Molecular imaging can be defined as in vivo visualization, characterization and measurement of biological processes at the molecular and cellular levels [2,3]. Up to date, various molecular imaging modalities have been exploited for disease diagnosis, stratification, and treatment assessment [4]. Molecular imaging nvolves administration of imaging probes and detection of signals roduced from the probes [5]. Molecular imaging probes labeled with the prominent positron–emitter offer the opportunity to noninvasively monitor their path and fate in the living subject by the scintigraphic technique, positron emission tomography (PET). As an in vivo pharmacological imaging tool with the capability of providing highly sensitive and quantitative information, PET will play an increasingly important role in earlier disease detection and improved therapeutic decision making [6]. Due to their unique physical properties, NPs can be radiolabeled with positron emitting isotopes for noninvasively deciphering the biological events, such as tumor receptor levels and tumor enzyme activities [7]. Therefore, PET imaging using radiolabeled NPs has been attracting great interest in preclinical research and clinical setting [8,9]. However, the construction of radiolabeled nanoparticles is not trivial. Several key issues need to be taken into account, such as how to choose the appropriate isotopes and nanoparticles, what chemical reactions can be utilized to improve the labeling efficiency, and how to functionalize the nanoparticles to achieve the best contrast for PET imaging. Although several excellent reviews have been published recently [9–11], very few of them focused on the construction method of radiolabeled nanoparticles and the key issues involved in the translation of radiolabeled nanoparticles to the clinic PET.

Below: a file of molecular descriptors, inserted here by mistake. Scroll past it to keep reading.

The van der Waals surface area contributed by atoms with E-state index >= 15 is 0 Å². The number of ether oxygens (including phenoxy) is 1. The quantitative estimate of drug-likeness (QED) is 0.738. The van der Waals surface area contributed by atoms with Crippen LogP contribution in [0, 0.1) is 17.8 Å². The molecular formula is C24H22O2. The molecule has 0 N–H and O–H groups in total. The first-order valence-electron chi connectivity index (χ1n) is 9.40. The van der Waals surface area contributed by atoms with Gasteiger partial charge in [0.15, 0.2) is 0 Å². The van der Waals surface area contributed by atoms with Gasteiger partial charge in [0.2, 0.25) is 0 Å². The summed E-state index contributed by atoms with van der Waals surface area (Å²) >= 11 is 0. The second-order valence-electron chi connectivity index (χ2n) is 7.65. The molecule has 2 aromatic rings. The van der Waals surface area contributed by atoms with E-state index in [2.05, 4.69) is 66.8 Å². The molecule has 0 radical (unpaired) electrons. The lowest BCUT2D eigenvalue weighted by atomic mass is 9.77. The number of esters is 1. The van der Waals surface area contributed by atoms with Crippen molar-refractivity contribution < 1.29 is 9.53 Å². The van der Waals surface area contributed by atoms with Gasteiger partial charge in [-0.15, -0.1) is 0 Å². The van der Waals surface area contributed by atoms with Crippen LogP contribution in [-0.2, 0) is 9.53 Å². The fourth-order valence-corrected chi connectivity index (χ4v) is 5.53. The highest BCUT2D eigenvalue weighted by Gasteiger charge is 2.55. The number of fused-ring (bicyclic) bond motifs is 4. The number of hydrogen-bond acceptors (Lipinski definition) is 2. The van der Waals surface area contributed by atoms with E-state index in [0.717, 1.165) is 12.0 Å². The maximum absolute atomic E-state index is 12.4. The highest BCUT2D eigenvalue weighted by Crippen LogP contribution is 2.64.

In this review, we address advantages and challenges in developing PET imaging probes by using different types of nanoparticles, and summarize the recent advances in the applications of radiolabeled nanoparticles for PET imaging of cancer and cardiovascular diseases.

Construction of PET radionuclide labelednanoparticles

In order to obtain optimal imaging outcome, appropriate PET isotope and radiolabeling strategy must be carefully taken into consideration. The positron emitting isotopes can be generally classified into two classes according to their decay time. Short–lived positron emitters include 11MC (t1/2 = 20 min), 15O (t1/2 = 2 min), 18F(t1/2 = 109.7min), 68Ga (t1/2 = 67.7 min), 64Cu (t1/2 = 12.7 hr), and 76Br (t1/2 = 16.2 hr) with half–lives from several minutes to hours. Typical long–lived positron emitters include 89Zr and 124I with half–lives of 3.2 days and 4.2 days, respectively [12]. Among these radionuclides, 64Cu (t1/2 = 12.7 h; β+ 655 keV, 17.8%) has attracted considerable interest in the construction of radiolabeled NPs because of its favorable decay half–life, low β+ energy, and commercial availability [13,14]. The PET radioisotope can be attached to the payload encapsulated inside the nanoparticle [15]. The radionuclide can also be conjugated directly on the surface of nanoparticle core through various labeling approaches, including direct labeling (nucleophilic or electrophilic reaction), indirect labeling (through prosthetic group), and coordination chemistry [7]. Among these approaches, complexation reactions of adiometal ions with chelates through coordination chemistry have been widely used. As compared to radio–halogenation, this approach has simpler chemistry and the production kits are usually commercially available. For example, 1, 4, 7, 10–tetraazacyclododecane–1, 4, 7, 0–tetraacetic acid (DOTA) is one of commonly used chelates for the construction of radiometal–labeled PET nanoparticles [16]. The typical radionuclides for PET imaging and the common radiolabeling methods [17–20] are summarized in Table 1.